Software testing is an integral part of the software development process. After all, it ensures that software systems are reliable, safe, and perform as per expectations. Over the years, testing has significantly evolved by constantly adapting new technologies. Starting from the crude form of manual testing to the advanced technique of automated testing, software testing has progressed vividly.
So what do we have now? What is the next thing in QA testing? According to technologists, codeless testing is the next thing in QA. In the 1980s, software testing became more structured and resulted in the development of unit testing frameworks.
The point is that software complexity has always played a pivotal role in the evolution of testing tools. Codeless testing is the result of the increasing complexity of software development, and also a result of the bottlenecks of manual testing.
Codeless testing can prove a significant tool in overcoming the limitations of its predecessors and also dealing with new development technologies like DevOps and cloud computing. This article gives you an insight into codeless testing including its features, benefits, and the challenges it faces.
But before we begin to understand this testing method, it’s essential to know the testing bottlenecks that led to its evolution.
– Testing Bottlenecks
As pivotal as it is for the determination of software quality, software testing comes with its own set of blockages, especially manual testing. These bottlenecks are the key reasons that led to the emergence of codeless testing. Here are the major ones.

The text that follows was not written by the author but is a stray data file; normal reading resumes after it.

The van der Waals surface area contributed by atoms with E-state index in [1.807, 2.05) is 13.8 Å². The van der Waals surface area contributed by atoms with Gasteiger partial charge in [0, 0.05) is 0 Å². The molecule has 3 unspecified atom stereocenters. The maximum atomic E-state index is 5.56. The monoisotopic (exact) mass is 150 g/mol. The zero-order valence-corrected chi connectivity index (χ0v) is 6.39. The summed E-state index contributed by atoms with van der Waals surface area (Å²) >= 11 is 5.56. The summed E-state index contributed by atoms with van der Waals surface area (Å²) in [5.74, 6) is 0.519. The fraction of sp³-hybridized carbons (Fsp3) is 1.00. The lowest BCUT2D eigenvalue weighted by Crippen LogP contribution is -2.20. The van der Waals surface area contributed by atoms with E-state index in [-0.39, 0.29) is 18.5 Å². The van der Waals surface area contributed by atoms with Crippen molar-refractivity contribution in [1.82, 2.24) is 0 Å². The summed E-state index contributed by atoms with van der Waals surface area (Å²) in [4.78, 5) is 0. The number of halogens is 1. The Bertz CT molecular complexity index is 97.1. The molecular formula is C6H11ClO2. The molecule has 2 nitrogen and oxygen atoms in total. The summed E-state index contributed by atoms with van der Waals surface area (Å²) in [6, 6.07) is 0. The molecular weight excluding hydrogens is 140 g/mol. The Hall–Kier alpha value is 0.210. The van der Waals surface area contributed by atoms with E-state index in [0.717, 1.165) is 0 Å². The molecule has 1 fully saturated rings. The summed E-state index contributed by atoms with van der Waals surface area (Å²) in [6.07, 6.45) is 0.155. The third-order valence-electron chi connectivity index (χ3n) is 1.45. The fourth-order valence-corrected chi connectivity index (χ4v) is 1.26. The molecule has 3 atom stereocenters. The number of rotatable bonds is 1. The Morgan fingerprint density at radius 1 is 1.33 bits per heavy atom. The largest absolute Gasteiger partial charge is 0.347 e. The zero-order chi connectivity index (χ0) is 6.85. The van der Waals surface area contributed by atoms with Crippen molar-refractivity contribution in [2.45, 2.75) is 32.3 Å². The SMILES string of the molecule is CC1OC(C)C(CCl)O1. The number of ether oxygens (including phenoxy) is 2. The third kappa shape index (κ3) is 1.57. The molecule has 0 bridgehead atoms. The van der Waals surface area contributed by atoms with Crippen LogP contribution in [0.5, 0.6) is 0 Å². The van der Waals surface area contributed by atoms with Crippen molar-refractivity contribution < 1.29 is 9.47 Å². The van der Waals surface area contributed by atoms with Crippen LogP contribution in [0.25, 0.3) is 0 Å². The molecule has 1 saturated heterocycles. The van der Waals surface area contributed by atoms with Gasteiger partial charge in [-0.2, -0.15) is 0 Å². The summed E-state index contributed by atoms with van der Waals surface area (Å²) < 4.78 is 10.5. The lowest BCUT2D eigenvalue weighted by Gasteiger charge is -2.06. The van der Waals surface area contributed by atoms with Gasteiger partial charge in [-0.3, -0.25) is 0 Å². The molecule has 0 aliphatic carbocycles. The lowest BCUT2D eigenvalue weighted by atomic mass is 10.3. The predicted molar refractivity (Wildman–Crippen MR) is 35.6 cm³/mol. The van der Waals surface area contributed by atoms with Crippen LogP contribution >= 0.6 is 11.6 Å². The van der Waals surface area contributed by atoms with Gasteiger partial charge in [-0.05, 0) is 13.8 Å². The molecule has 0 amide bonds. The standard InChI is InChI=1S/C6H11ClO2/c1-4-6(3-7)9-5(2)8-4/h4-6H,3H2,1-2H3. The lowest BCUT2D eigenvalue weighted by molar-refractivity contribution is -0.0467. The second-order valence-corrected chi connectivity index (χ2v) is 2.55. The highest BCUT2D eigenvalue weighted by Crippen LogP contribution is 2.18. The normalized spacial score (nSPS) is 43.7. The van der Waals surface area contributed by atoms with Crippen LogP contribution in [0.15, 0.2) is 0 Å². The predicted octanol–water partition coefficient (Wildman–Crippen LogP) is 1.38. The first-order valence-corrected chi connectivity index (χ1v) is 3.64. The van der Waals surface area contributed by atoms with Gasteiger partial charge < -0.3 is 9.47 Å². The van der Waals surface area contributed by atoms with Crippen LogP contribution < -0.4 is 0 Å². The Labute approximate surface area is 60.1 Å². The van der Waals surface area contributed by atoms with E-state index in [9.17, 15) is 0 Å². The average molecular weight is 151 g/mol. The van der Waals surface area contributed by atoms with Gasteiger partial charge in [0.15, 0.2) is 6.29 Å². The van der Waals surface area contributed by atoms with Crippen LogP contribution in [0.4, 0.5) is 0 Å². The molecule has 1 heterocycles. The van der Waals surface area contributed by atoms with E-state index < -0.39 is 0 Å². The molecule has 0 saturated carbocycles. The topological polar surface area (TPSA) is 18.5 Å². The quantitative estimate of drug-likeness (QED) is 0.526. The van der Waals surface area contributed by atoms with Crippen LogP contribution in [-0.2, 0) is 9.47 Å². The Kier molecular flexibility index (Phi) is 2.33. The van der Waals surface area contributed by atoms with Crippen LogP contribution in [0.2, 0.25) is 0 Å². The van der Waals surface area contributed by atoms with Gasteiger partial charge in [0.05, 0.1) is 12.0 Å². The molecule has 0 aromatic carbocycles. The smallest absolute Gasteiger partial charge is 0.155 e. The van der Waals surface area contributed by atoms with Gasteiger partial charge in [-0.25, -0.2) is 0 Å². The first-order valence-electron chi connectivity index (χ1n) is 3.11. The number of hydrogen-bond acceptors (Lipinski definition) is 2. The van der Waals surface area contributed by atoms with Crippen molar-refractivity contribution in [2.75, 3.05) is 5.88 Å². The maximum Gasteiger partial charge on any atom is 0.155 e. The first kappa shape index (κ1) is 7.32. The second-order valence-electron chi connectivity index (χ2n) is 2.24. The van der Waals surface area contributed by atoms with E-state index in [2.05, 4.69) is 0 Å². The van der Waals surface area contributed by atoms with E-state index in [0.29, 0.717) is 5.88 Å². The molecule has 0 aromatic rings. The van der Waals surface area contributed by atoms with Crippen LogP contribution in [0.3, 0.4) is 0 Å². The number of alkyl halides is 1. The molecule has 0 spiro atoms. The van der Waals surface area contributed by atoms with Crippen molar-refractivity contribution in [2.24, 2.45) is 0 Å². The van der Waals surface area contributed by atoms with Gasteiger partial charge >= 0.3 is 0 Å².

Testing is a time-consuming process and it can significantly delay the market time of your system. Setting up a testing environment, managing test data, writing test scripts, and executing the same – the whole ordeal can be tedious. If the software in question involves complex features, then the testers need to double their efforts and time as well.
– Manual Errors
To err is human and no matter how proficient your testers are, there are good enough chances of slip-ups. There are so many tasks to perform and most of them are repetitive. This is the biggest reason that makes manual testing prone to errors like mission out on a few features, making mistakes during execution, or missing the edge cases.
– Limited Coverage
There’s only so much a man can think and do. The number of test cases that could be covered gets limited in manual testing. This is due to time and resource constraints.
Testing means working with a variety of combinations including variables, user actions, inputs, and requests. This makes it almost impossible to try out every single thing on the routine.
Owing to the several tasks that need to be done at a time, manual software testing can lead to inconsistency, especially across different testing cycles. This in turn can lead to variations in the test results.